Home delivery pizzas and home videos feature in a show of French art. Susanna Beaumont briefly encounters three French artists.
There was a time when ()livier Zabat ate a lot of pizzas. He would ring through his order. ask for a home delivery and then wait with his camera. The results: not just pizzas. but ten life-size photographs of pizza delivery men.
These figures could have strayed off a visiting UFO. with their crash helmets and all-in-one biker outfits. Zabat's photographs show motionless. alien- like men in a blank white space. holding what could be a vital inter-galactic travellers pack. rather than a well-insulated pizza.
Zabat is interested in briefencounters of any kind. Be it with a pizza delivery man. a homeless person or someone cadging a cigarette on the street. 7.abat photographs the casual tneeting. A fleeting exchange between two strangers meeting in the twilight zone of social interaction is made eternal.
Pizza time: Olivier Zabat's 30 Minutes
Zabat is one of three French artists w hose work is on show at lit/('mtt'lusirc States at Edinburgh's Fruitmarket (iallery. There is no comtnon theme to the artists‘ work — it ranges from the introspective through the intimate to the subtly political.
Pierrick Sorin could be described as a (iallic version of Mr Bean. l)aily domestic antics become humorous events when he videos himself. home-movie style. waking up in the morning or making music on a baguette. Let the humour settle and it all becomes a bit more poignant than a giggle. Sorin comes across as a joker who does a good cover-up job.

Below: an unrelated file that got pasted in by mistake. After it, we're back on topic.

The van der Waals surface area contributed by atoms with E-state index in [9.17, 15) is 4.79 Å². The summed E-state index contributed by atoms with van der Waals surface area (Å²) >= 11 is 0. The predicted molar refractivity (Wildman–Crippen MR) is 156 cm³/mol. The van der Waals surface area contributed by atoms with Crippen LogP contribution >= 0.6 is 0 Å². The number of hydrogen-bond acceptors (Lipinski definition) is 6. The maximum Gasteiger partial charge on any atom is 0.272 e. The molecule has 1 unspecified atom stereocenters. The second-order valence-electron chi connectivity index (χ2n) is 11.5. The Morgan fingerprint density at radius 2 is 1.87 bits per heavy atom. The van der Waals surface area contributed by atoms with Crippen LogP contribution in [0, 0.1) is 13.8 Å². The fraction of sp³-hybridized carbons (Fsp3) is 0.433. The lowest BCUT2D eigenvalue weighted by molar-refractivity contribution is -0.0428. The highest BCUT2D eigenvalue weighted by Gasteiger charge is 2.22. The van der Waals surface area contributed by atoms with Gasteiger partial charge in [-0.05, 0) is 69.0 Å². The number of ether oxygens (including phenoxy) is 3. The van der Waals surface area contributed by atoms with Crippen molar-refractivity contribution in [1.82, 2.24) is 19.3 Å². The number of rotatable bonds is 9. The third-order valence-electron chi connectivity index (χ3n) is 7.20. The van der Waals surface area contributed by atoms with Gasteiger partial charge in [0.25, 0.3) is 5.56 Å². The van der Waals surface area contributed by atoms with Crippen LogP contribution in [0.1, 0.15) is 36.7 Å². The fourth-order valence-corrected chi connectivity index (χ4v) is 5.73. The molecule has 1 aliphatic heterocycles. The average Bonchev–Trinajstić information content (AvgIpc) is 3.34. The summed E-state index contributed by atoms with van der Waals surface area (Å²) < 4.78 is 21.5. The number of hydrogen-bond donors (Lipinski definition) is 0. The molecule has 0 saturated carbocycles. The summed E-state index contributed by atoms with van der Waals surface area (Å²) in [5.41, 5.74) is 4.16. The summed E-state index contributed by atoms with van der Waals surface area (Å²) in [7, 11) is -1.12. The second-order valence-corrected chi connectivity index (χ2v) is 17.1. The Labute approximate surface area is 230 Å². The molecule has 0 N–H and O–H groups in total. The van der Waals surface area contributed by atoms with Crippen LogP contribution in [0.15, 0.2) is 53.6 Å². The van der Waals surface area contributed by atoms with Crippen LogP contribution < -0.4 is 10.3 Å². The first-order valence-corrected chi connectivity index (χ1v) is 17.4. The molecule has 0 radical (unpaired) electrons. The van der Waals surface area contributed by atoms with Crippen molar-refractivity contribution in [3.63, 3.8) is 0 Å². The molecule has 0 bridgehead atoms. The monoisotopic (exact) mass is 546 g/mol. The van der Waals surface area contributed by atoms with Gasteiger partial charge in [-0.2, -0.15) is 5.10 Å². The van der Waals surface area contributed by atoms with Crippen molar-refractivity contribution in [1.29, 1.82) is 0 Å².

‘Behind the stupidity of daily life. there is the meaning of life and beyond. 'l‘o laugh is a way to
forget my human condition.' explains Sorin before declaring: "l‘hc human condition is more sad than happy. Perhaps I should believe in God. but I don‘t.‘ Sorin's videos successfully strike this tragicomedy chord. an existence tilled with the amusiugly banal. empty of everything aside front the trivial,
\Vhile glossy mags continue to fuel the cult ol~ the stick—insect girl model. Ariane Lopez—Huici. who works from New York and Paris. offers an alternative. ller series of eight black and white photographs. xll‘il'il ()fllmt/trt/lun. shows a naked woman striking vai'iotis archetypal model poses. Aviva is fat her flesh is dimpled. her breasts flag and her stomach sags. But she holds her own. there is something triumphant about her and she shows not a glimmer of shy ness about her wealth of flesh.
Lopez-lluici calls it ‘the beautiful nobility of size‘ but romanticising the subject overshadims the political. The photographs are a meeting of the classical nude. which is far from isolated from pornography. with the lat lady as a circus side show. The} are interesting for that reason. They tease so- called ideals but bargain with questionable conventions.
This tension becomes more pronounced when Loiiez—Huici’s video. lint/s is viewed. In a solo free- style dance piece. Lopez-lluici. in celebration of her 50th birthday. moves and sways naked for fifteen minutes. She's thin and petite. Lopez-lluici describes the work as the coming together of body and spirit. There are issues involved. however this work smacks of self-indulgence without asking or answering any questions. ln/( 'mic/usirc Slit/cs Is (1/ l/I(’ [rut/marker Gallery. I-fr/iu/mrelt llll/l/ 8 June.